Rebooting India to the Meta Verse
The India Foundation held its seventh conclave in Bangalore from 20th to 22nd May. Curated by Ram Madhav and his team at the Foundation, the event saw some engaging conversations around the new rules of engagement in a tech driven world. Union Ministers Hardeep Puri, Ashwini Vaishnaw and Jyotiraditya Scindia addressed the event. Puri spoke of the transition to green and sustainable energy and was confident that India would meet its targets before time. He also praised PM Modi’s initiative at Glasgow. According to the minister, 60 million people visit a petrol pump each day, leading to a demand of 5 million barrels of fuel daily. Given these figures, he pointed out that India will be a critical driver of demand in the energy sector. While speaking about how technology helps in the ease of doing business, Rajdeep Roy, the BJP MP from Silchar, recounted how when the trains and road links were all down in his constituency during the flash floods recently, the only access was by air. Seeing this, the airlines had tripled the ticket prices to over Rs 30,000. However, after Rajdeep tweeted about this, tagging Jyotiraditya Scindia, the Civil Aviation Minister immediately intervened and got the airlines to stick to the same price they were offering before the floods. A good example of both tech and governance working hand in hand. It was not all mantris who took the dais. Two of the bureaucrats who made outstanding presentations at the event were Hemang Jani, Secretary, Capacity Building Commission, and B.V.R. Subrahmanyam, Commerce Secretary. While Jani spoke of the plans of GOI to sensitise the IAS to the technology age and also to provide a more meaningful interaction with the public where they would find solutions and not cite rules, Subrahmanyan spoke of how one lesson from Covid was to ensure that supply chains were closer home and based in friendly countries. He also pointed out that India was the second biggest source of FDI in UK and quipped, “we have reversed the East India Company”.
From Dog Biscuits to Chicken Sandwiches
When Hardik Patel quit the Congress, his parting shot that the Congress leaders spent more time in ordering chicken sandwiches for visiting leaders from Delhi than focusing on state politics, reminded everyone about Himanta Biswa Sarma’s parting shot about Rahul Gandhi being more interested in feeding his pet Piddi dog biscuits than focusing on affairs of the state. In his resignation letter, Hardik Patel also took an apparent dig at Rahul Gandhi when he commented that senior party leaders were more interested in reading messages on their mobiles than hearing those who had come to meet them. Social media went viral with these colorful accusations and these will be bound to come up during the election campaign when the state goes to polls at the end of the year. Hardik’s personal politics aside, this has been a complaint by local Congress leaders against their state in-charge Raghu Sharma that he is more keen to appease visiting central leaders than the needs of the local partymen. As far as Hardik is concerned, this could well be his greatest USP; that he is a misguided missile that can be deployed against whichever target of the day. He was always known as Amit Shah’s mole within the Congress and the day he quit, state BJP leaders were told not to attack him during television debates. It’s only a matter of time before he joins the BJP. In fact, in 2015 when Hardik Patel led the Patidar agitation against the then CM Anandiben Patel, the move was not so much an anti BJP move as it was an anti-Anandiben move. Don’t forget that factional politics are rife in every party, not just the Congress.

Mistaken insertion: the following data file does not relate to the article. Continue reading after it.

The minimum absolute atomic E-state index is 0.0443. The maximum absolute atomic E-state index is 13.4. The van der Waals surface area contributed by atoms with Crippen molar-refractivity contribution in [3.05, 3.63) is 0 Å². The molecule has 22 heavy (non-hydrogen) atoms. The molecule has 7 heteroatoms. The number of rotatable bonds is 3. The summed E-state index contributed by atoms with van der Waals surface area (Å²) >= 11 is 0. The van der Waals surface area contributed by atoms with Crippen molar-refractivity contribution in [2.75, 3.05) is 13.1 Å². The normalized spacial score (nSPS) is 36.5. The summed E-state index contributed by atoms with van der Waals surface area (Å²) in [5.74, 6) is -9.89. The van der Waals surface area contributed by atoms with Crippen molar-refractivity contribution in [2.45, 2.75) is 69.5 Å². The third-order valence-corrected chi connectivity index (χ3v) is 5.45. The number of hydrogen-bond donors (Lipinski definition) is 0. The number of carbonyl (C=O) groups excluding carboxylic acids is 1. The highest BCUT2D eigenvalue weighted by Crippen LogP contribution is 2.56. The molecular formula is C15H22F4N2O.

Don’t Shoot the Messenger
Journalists who covered the Chintan Shivar came back a tad disappointed, for, unlike previous occasions, the media was not allowed near the venue, but made to camp at an alternate venue outside, where a spokesperson would come and brief them. But what really irked those journos who undertook the train journey along with Rahul Gandhi hoping for some sort of an interaction with the Congress leader, was while Rahul interacted with the public on the train, he kept the journalists at an arm’s length. This is pretty much SOP for Rahul as he did the same with journos who trekked with him to Vaishno Devi a while back. But given the fact that the party has admitted that it needs to up its communication skills, perhaps it’s time Rahul stopped treating the media as the “bad guys”.